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Quote:
Originally Posted by Yellowbird View Post
I rebuilt my front end last year and I placed my jack stands where your's are placed. I raised the car by jacking in the middle of the crossmember. Of course for that job I had the front end very high. I also placed jack stands under the jacking points on both sides behind the front wheel. The service manual shows the locations of those areas.

I too, still left the floor jack under the center of the crossmember until the job was finished.

Leonard
When I jack my car from the side, using the locations mensioning in the shop manual, I always have a piece of wood in between, as it is very easy to damage the underbody with the jacks "two horns".

Quote:
Originally Posted by NYsquarebird58 View Post
So just to confirm: it’s perfectly safe to place my jack where I have indicated with the green arrow?



I currently have jack stands placed under the rear axle tubes, placing the jack stands under the front cross members shouldn’t be a problem, right?

(Sorry if I’m over thinking this, I get paranoid when lifting cars. I’m always afraid I’m going to bend something!)
Looking at your pic, thatīs exactly as I do it also, but with one difference. I always direct the top part ( the "horns" ) of the jack in car leingth position, so it stands firmer if there is any movement. As you have it now, with the horns pointing outboards, it looks little to scary for my taste I also use a bigger type, so the it kind of take up the thickness of the crossmember. The small one you use, I only use for the rear axle.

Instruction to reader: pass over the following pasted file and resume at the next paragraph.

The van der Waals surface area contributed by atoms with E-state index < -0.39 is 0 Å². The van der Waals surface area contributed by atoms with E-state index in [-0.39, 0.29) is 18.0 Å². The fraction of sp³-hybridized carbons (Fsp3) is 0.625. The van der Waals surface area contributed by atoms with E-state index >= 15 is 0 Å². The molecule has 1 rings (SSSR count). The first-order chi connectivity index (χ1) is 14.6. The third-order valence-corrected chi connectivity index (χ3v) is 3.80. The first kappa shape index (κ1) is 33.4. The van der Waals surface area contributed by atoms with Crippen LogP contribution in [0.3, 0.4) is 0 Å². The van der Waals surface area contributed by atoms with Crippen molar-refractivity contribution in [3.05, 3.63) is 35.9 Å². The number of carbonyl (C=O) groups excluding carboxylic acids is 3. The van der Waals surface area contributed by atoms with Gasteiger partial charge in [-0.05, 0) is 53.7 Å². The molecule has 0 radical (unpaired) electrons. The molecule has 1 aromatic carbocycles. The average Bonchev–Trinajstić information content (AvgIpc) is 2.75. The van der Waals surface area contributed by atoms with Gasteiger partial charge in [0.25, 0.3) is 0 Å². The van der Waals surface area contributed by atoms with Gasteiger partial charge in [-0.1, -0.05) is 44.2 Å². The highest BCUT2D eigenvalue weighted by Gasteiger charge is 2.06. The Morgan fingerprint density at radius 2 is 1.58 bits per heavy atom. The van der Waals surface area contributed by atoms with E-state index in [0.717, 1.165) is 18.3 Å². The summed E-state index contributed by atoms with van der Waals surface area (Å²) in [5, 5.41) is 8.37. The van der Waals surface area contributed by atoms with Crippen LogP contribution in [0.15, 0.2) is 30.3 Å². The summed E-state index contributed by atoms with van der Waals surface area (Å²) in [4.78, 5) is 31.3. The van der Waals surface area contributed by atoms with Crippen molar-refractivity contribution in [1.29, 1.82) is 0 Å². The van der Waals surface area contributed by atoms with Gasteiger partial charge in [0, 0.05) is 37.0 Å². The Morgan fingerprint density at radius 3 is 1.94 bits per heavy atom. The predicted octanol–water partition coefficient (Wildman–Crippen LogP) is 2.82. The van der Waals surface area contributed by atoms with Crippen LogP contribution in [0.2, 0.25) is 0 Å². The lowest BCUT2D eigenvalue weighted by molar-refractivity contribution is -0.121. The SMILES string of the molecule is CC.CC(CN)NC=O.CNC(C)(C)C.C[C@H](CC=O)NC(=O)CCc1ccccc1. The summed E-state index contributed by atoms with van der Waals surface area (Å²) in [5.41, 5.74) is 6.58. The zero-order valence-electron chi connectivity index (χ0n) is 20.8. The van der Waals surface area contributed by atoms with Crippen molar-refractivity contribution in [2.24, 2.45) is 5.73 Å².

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Old 03-29-2012, 04:30 AM
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Didn't we go through this a short while ago? I'm thinking of combining your two threads because your questions and our answers are identical. - Dave
Quote:
Originally Posted by NYsquarebird58 View Post
I have a question regarding jacking. I want to get the T-Bird completely off the ground, but I want to do so in a safe way and in such a manner that I can leave the car safely on jack stands for an extended period of time. Typically on a frame-on car, I would jack up the car from the frame and place the jack stands on the frame just in front of the rear wheels and just behind the front wheels. Since this is a unibody car and my rocker panels are rusty, I don’t think it would be a good idea to support the car from these areas.

I was thinking that my jacking procedure would go something like this:

1.) Slide the jack underneath the rear differential and raise the car
2.) Place jack strands underneath the axle tubes and lower the car.
3.) Slide the jack underneath the front cross member and raise the car
4.) Place jack stands where???
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Old 03-29-2012, 09:02 AM
NYsquarebird58 NYsquarebird58 is offline
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Quote:
Originally Posted by simplyconnected View Post
Didn't we go through this a short while ago? I'm thinking of combining your two threads because your questions and our answers are identical. - Dave